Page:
Diversity encouraged in 2015 Honours List

With The New Years Honours List 2015 now a talking point, the honours system continues to strive to ensure that a diverse range of people receive a highly deserved and prestigious accolade from The Queen. 

The honours system has been praised in recent years for reducing the gender divide by giving more gongs to women. Karren Brady (pictured above) received a CBE in 2013 and was a true advocate of more women being recognised for their achievements. Unfortunately, the same increase has not yet been established for the number of honours recipients of ethnic minority, or for a greater regional diversity within The Honours List.

Head of the civil service, Sir Bob Kerslake feels the system needs to improve to represent increased diversity in modern British culture, he says:

That’s one of the key things that we want to achieve, anybody can nominate anybody for an honour and we see that as crucially important, we want the honours system to represent this country.

“We’ve done really well increasing the proportion of women, in 2014 they exceeded the number of men, but we’ve still got work to do in terms of the other communities in this country.”

It seems that the problem lies with the lack of nominations being put forward. The percentage of honours given to people from black and ethnic minorities has remained on average at 6% for the past eight years.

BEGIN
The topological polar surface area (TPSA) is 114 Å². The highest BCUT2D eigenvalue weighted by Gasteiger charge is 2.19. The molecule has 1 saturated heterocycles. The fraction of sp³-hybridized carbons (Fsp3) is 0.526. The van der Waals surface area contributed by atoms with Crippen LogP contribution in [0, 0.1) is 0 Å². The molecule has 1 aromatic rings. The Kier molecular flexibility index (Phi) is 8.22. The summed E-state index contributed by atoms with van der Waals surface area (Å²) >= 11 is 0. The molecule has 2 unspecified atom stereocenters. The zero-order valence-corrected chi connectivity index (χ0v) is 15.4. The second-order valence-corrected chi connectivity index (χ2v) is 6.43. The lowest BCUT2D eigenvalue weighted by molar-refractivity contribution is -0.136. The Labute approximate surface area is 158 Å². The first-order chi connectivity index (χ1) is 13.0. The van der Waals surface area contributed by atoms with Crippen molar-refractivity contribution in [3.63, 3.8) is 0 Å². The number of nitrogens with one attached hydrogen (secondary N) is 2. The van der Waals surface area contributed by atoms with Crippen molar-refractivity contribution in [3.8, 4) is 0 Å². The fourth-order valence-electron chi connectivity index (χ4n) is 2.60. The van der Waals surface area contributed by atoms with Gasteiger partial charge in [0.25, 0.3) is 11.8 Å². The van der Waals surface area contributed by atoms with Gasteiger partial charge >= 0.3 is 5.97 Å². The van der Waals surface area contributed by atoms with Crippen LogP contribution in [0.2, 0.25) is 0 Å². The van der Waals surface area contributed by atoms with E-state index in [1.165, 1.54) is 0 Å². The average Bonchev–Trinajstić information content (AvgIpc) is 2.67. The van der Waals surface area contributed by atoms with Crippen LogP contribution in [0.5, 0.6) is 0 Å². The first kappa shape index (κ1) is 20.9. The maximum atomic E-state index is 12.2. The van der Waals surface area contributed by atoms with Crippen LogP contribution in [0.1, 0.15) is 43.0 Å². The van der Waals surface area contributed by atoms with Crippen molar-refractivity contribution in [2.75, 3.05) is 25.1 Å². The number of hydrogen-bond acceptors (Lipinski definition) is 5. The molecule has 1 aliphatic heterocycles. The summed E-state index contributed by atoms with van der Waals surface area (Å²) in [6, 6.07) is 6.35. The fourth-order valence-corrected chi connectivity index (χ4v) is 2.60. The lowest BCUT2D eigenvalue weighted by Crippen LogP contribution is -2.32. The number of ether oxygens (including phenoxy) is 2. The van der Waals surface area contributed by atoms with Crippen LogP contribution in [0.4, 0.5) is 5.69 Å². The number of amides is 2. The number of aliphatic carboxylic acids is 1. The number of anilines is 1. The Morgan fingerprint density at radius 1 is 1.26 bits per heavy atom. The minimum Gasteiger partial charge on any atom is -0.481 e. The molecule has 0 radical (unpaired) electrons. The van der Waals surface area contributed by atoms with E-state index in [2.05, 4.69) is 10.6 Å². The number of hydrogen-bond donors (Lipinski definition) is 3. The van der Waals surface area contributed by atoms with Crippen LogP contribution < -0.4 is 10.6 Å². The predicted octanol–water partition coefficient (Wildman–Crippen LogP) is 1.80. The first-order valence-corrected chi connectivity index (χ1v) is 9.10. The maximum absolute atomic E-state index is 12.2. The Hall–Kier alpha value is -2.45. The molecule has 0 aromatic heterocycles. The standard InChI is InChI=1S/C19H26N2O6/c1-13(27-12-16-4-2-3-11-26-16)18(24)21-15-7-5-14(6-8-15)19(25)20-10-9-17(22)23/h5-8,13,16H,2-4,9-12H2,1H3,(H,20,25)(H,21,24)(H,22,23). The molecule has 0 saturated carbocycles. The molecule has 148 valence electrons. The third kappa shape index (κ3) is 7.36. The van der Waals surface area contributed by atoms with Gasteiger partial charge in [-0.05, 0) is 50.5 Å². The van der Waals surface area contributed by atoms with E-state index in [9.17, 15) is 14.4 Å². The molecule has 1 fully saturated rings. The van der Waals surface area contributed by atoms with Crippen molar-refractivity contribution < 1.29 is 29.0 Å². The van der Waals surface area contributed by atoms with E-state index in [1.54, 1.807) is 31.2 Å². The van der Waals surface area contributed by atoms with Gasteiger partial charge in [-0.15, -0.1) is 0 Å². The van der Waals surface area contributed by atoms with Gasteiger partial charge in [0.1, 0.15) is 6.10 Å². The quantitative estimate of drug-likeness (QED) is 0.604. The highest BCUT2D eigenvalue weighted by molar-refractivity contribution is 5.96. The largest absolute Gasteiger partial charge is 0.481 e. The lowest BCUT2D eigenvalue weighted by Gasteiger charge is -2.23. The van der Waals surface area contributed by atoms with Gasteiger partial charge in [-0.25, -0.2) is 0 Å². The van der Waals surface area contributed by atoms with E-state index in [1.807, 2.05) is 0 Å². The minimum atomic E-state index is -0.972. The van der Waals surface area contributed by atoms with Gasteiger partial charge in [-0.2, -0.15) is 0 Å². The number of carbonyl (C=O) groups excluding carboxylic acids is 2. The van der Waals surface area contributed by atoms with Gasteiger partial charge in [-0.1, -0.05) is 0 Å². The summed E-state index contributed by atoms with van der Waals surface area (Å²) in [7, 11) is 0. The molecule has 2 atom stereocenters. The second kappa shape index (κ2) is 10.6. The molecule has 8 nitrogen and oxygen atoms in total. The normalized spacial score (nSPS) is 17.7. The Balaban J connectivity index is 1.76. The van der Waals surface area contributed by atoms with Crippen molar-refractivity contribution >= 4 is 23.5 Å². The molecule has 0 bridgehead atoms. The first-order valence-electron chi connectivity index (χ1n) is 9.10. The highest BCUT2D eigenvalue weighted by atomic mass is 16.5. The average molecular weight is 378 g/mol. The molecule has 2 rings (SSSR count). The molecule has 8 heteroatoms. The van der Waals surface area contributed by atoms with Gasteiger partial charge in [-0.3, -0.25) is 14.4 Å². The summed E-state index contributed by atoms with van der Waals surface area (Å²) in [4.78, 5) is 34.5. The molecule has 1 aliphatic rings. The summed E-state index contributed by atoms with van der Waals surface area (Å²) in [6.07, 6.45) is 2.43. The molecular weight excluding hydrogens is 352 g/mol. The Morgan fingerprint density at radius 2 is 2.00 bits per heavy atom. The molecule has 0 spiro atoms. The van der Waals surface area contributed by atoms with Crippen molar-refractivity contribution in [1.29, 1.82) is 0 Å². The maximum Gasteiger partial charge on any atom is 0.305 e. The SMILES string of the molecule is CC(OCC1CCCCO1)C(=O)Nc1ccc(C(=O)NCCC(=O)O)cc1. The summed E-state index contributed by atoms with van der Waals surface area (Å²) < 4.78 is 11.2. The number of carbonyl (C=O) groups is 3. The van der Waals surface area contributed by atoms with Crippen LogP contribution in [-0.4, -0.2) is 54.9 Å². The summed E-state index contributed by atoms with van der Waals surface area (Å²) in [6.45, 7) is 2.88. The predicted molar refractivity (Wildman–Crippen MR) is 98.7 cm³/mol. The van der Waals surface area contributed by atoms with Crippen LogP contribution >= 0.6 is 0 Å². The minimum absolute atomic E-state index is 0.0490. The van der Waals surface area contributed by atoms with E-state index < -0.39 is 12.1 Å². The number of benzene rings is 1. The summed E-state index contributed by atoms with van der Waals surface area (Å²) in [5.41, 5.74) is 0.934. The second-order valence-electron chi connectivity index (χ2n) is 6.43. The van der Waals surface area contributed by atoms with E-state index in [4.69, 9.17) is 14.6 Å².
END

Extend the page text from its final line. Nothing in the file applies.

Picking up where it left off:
In fact, ethnic communities made up 12% of the population in the last census in 2011 and there are estimates it could now be closer to 14%. Hence the need to widen diversity in the Honours List to more accurately reflect our increasingly diverse communities.

There is also the ongoing regional debate when it comes to the location of honours recipients. We know that the Cabinet Office receives a greater proportion of nominations from the South East than from anywhere else in the country, but again this is not necessarily reflective of the spread of good work being achieved across the UK.

Discussing the lack of regional representation in The List, Sir Bob said: “We encourage nominations from all sections of society from all over the country and we’d particularly like to see more people from the West Midlands region receiving recognition for their achievements.

“Some people may think honours are largely reserved for certain professions or backgrounds but they really are for everyone who has done a great job for their community and helped make the country a better place to live.

“Recipients have included people who have spent years fostering children, raising money for charity, made a difference by serving tirelessly on committees, helping people to take part in sports or doing valuable work in the voluntary sector.”

The honours system is open to nominations from all over the UK. Anyone can nominate someone for an award and anyone can receive an award, the honours system is based purely on merit, not on postcode.

So when considering whether to nominate someone for an honour, look not at who they are, or where they are, focus on their achievements and the impact of their work, and make sure they get a chance to receive the recognition they deserve by putting forward a compelling nomination.

We would like to see The Honours List contain an upward trend of recipients from all walks of life, but only you can make that happen. For an honest, no obligation, confidential assessment of your nominee’s chances of success call Awards Intelligence now on 01444 230130 or email enquiries@awardsintelligence.co.uk.

Please note: individuals profiled or referred to on this Blog are not necessarily clients of Awards Intelligence.

 

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